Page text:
Thursday, February 9th, 2:30 pm- 4:30 pm, TCC 227- Dr. Beans Velocci, “Impossible to Distinguish”: A Trans History of Zoology, Race, and Sexual Dimorphism

Abstract: In the late nineteenth century, scientists turned to the animal world to find the truth about sex. What they found was an unruly diversity, and countless variations that didn’t map on to a male and female binary. Their efforts to turn this multitude of bodily forms into justification for the naturalness of both racial and gendered hierarchies ultimately created more conflict than consensus, and produced two models of sex whose contradictions would continue to trouble the field of sex research for over a century: one in which scientists could shore up their cultural authority by identifying the “true” male or female sex of animal specimens, and one that framed hermaphroditism in “lower” organisms as more common than separate sexes. The former articulated stark differences between white women and men, while the latter supported theories of racial hierarchy based on degrees of sexual dimorphism. These parallel understandings of sex—one in which sex was limitlessly knowable in the context of a strict binary that allowed nothing outside of it, and one in which exceptions to that binary were constant and threatening—remained in tension throughout the period under study. This talk reexamines the role of the animal in development of a scientific understanding of sex itself, and questions the success of efforts to construct a binary of male and female, and of human and animal, even as sex persisted as a privileged site of sorting bodies.


Thursday, March 30th, 2:00 pm- 4:00 pm, DML 240- Dr. Emily Owens, “How She Begot the Violence: Making Violence Ordinary in the Antebellum Atlantic”

Abstract: This talk takes stock of the legal and ideological underpinnings of violence against enslaved women. Here, I unpack the legal doctrine of rape law to elaborate what Harrriet Jacobs knew almost two hundred years ago, that is, that “no shadow of law” existed to protect black women from “from insult, from violence, or even from death…inflicted by fiends who bear the shape of men.” In addition to analyzing the legal structure that invited sexual contact with black women under any circumstance, I return to Jacobs to think through the cultural value of consent. I show that the legal impossibility of rape and the slaveholders’ insistence on black women’s utterance of consent together unlock the puzzle of (slaveholding) sexual violence: when sex is articulated as a transaction, women become imagined as culpable for the harm done to them.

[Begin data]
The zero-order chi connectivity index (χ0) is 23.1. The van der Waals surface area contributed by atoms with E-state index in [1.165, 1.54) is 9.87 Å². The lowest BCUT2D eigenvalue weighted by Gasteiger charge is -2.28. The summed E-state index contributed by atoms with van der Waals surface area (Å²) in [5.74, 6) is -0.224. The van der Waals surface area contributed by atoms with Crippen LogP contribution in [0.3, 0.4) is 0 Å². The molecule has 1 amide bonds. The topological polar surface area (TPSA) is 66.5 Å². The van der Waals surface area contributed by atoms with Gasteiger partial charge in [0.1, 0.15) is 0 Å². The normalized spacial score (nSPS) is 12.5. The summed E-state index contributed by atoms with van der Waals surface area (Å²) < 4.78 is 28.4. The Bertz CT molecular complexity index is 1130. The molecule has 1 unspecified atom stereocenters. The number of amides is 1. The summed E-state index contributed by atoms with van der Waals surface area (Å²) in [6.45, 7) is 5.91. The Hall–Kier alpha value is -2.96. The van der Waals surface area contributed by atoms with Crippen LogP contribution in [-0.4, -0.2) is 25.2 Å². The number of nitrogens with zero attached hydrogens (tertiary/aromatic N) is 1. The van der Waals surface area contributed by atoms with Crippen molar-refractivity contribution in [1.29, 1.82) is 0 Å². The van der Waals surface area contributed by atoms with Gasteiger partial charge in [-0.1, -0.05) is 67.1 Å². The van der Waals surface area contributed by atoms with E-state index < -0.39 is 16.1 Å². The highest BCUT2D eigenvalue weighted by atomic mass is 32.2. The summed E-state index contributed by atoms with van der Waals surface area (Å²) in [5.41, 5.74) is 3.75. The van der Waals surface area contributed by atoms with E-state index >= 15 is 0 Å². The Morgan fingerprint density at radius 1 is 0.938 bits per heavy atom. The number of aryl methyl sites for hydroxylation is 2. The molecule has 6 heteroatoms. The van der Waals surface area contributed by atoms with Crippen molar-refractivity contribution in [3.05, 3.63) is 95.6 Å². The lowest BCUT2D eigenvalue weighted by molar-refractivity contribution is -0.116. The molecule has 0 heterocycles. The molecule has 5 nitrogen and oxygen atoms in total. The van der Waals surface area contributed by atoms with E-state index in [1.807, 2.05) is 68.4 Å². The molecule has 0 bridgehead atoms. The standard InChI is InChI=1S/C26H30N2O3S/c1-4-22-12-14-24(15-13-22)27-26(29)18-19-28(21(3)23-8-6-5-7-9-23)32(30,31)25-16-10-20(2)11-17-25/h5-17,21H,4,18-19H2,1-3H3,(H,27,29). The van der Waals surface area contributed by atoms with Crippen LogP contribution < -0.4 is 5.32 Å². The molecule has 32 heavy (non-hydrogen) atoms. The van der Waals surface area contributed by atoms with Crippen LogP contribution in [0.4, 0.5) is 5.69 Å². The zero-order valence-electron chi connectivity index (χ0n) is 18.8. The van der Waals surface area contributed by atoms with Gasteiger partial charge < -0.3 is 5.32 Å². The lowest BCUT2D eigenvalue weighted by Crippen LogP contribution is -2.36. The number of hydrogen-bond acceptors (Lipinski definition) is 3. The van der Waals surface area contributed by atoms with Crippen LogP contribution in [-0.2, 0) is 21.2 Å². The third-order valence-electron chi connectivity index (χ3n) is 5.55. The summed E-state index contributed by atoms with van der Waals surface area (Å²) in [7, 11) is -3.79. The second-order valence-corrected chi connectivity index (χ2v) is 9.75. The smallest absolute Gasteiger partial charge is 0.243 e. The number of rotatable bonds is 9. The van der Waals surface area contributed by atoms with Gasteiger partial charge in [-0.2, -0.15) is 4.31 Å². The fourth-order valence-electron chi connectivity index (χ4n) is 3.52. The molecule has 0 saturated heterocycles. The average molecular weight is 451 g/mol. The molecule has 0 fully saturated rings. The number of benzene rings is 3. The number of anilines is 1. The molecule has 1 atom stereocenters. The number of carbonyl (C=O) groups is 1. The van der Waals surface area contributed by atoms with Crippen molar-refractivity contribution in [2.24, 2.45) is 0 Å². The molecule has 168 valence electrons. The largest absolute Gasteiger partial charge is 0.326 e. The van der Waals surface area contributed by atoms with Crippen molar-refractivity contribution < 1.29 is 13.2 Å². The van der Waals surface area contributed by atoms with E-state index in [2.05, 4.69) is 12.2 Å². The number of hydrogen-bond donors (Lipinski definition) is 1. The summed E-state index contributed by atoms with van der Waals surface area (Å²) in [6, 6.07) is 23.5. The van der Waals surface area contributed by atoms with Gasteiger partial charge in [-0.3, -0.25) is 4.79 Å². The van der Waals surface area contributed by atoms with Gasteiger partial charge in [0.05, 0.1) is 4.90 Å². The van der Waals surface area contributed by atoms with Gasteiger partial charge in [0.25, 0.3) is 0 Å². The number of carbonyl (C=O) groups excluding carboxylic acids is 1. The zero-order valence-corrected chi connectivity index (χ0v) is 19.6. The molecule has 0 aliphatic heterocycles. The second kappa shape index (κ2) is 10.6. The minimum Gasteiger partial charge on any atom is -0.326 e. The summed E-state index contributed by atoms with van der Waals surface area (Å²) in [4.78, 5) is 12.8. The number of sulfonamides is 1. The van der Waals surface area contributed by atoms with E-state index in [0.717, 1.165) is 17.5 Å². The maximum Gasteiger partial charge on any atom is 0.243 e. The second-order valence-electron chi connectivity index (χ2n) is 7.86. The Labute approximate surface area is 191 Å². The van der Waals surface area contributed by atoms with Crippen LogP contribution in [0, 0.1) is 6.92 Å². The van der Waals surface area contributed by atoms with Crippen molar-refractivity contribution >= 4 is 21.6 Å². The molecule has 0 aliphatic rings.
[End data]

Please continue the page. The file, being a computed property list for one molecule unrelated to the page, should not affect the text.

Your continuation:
Thursday, April 6th, 2:00 pm- 4:00 pm, TCC 351/352 Dr. Ren-yo Hwang, Trans of Color Entrapments & Carceral Coalitions

Abstract: An introduction to my book project, this talk will discuss how coalitional, minoritarian-led, feminist and civil rights-based strategies of the 1980s-1990s, and under the banner of antiviolence, became so dutifully tracked into a vision of winnable goals by way of law and order, and thus the endless multiplications of anti-Black criminalization and punishment that has followed– what I describe largely as carceral coalitions. This concept narrates how racial liberalism or liberal law-and-order strategies of coalitional organizing have only stealthily strong-armed select representatives (a rainbow coalition of model minoritized subjects) from their respective communities to both form and reform minoritized political identities within the spaces and logics of carcerality. Focusing on the question of how mainstream trans politics have become influenced by pro-carceral practices, the talk will consider what kinds of death-wielding traps are promised by way of a one-dimensional trans politics where “trans” has become reduced to all things considered gender-responsive/affirming/inclusive— that is, affirmational and inclusive into pre-existing carceral logics and institutions. In order to demonstrate how trans-of-color antiviolence politics continues to be trapped within the haunting legacies of the past, this talk will turn to Los Angeles’ Men’s Central Jail gay and transgender jailing unit K6G (est. 1985) as one distinctive example in which the reformation of carceral practices and infrastructure remains reliant on the exacerbation of anti-trans and anti-queer violence.